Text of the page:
Earlier at the conference, a panel discussed ‘Ethics and public health – from infectious diseases to pandemics: the case of Covid-19’. A number of speakers argued that the public health response to the pandemic would have been strengthened if various bioethical issues had been planned and discussed before its onset. On public health restrictions imposed during the pandemic, Dr Gabriel Scally, President of the Epidemiology and Public Health section, Royal Society of Medicine, UK, said: “I think one of my concerns is that we were having to have these difficult discussions in the middle of a pandemic, we should have been having a lot of these discussions before the pandemic in terms of preparations.”
“But one of the problems in Ireland and the UK has been the poor preparation,” he told the conference. “The concern was that this lack of preparation would hinder our response and I think that has proven to be true.” Prof Siobhan O’Sullivan, Chief Bioethics Officer, Department of Health, emphasised the role of “solidarity” and the “harm principle” in the State’s response to the pandemic.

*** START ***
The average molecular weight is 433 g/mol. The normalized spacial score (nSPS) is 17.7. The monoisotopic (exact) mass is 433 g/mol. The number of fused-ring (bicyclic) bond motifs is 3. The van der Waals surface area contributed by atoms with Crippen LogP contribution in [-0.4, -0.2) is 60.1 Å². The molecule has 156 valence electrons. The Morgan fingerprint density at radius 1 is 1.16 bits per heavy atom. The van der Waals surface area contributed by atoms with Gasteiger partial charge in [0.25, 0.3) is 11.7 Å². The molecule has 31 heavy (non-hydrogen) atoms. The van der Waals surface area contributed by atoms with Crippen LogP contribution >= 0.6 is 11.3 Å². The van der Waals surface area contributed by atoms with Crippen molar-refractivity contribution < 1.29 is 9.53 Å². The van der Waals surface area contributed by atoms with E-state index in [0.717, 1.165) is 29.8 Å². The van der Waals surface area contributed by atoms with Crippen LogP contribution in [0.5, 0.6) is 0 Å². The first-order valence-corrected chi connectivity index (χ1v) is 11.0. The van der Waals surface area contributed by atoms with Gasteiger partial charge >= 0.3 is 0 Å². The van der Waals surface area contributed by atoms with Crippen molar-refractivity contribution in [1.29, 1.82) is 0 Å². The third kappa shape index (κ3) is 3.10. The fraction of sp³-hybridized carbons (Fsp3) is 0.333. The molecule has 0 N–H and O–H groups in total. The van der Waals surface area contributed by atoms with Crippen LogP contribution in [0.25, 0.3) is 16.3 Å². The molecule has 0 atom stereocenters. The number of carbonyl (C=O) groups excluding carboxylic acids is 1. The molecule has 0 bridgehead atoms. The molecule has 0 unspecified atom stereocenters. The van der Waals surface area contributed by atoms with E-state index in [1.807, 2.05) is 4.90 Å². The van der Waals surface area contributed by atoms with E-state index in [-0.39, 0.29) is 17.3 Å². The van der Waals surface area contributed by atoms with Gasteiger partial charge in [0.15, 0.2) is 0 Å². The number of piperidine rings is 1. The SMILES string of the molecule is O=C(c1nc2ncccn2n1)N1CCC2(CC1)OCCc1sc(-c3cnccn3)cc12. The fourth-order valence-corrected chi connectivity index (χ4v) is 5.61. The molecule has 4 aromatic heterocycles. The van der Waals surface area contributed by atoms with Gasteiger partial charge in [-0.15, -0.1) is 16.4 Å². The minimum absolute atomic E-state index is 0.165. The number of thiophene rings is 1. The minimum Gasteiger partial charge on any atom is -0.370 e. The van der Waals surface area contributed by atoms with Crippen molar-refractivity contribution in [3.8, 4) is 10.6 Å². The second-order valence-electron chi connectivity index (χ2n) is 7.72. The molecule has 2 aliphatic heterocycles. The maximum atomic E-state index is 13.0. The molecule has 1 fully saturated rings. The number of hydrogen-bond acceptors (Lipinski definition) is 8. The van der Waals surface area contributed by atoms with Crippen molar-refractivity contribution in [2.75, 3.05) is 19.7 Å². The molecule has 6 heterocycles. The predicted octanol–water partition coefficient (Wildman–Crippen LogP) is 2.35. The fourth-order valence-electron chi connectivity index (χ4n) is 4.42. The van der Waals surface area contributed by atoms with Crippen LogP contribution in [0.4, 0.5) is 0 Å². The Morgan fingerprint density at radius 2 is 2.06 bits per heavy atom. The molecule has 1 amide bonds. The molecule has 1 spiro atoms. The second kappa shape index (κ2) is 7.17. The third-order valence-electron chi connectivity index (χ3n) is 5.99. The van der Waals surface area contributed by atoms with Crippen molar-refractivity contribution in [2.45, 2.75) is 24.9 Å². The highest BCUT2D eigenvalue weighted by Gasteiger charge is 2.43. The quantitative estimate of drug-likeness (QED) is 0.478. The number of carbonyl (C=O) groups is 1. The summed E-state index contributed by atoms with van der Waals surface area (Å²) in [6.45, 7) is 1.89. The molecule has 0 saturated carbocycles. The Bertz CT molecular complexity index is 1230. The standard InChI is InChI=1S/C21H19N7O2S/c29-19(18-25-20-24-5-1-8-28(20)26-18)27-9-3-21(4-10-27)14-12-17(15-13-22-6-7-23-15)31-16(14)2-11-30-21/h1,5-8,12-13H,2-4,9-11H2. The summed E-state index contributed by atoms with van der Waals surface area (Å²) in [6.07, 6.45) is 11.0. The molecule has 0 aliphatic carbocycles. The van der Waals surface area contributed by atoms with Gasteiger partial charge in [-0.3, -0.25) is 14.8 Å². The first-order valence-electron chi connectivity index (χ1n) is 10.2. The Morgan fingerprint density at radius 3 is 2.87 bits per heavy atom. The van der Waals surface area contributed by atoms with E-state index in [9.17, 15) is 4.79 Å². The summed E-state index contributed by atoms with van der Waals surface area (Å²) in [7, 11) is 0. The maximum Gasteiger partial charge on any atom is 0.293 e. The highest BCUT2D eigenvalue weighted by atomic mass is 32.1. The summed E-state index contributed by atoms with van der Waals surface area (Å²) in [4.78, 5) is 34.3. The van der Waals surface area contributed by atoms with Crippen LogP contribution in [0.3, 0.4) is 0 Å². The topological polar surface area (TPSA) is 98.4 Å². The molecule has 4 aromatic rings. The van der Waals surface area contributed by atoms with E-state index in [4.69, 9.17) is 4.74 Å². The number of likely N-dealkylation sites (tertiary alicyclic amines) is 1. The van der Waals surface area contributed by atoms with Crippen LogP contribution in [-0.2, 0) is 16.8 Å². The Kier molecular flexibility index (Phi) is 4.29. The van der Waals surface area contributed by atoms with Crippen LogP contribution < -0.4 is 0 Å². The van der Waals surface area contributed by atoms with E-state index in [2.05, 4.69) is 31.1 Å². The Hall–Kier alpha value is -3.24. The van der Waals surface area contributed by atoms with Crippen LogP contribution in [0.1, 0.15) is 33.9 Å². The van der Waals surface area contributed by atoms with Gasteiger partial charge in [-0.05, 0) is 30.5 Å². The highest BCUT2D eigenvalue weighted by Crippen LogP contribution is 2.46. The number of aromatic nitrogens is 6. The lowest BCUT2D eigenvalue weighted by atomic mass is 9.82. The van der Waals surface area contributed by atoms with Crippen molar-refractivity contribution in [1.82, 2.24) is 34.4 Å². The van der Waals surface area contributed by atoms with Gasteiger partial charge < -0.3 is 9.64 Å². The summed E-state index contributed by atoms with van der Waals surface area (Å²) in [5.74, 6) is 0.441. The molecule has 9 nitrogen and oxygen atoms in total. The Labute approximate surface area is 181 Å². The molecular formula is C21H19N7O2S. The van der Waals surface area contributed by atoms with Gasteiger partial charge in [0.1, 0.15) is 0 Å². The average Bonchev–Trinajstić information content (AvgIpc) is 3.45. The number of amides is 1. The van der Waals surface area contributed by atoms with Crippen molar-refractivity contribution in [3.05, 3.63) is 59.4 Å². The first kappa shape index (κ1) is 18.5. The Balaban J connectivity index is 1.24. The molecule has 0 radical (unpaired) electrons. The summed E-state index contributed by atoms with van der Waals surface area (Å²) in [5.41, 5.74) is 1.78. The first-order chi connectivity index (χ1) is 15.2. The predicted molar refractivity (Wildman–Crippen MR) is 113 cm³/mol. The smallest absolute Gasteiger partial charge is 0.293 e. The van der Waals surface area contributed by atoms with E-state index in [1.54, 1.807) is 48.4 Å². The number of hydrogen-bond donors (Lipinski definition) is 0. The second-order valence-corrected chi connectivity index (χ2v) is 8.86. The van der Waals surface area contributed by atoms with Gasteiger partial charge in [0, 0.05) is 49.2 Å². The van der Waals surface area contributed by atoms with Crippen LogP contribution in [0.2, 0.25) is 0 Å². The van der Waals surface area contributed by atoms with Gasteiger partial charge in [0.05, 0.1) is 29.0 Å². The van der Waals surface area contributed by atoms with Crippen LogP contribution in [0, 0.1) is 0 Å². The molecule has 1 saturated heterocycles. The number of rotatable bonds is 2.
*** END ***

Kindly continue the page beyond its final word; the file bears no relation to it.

“So, we’re very much saying we want to minimise harm and taking a very broad view of harm, because it is not just about the harm caused by the virus, which is obviously very extensive, but other harms that result from the restrictions,” she told the conference.
Prof O’Sullivan said she agreed with Dr Scally that it was better to have these discussions in advance of a pandemic.
“But I think what’s interesting is that countries that would have been considered to have the best preparedness plans, on the basis of international indices, like the UK and the US, simply didn’t turn out to be the top performers in how things were handled,” said Prof O’Sullivan.
“I think what this speaks to is that what we actually need is a much broader bioethical discourse in the public space, so it’s absolutely mainstreamed into our public dialogue, so we can reap the benefits of that when we enter a public health crisis.”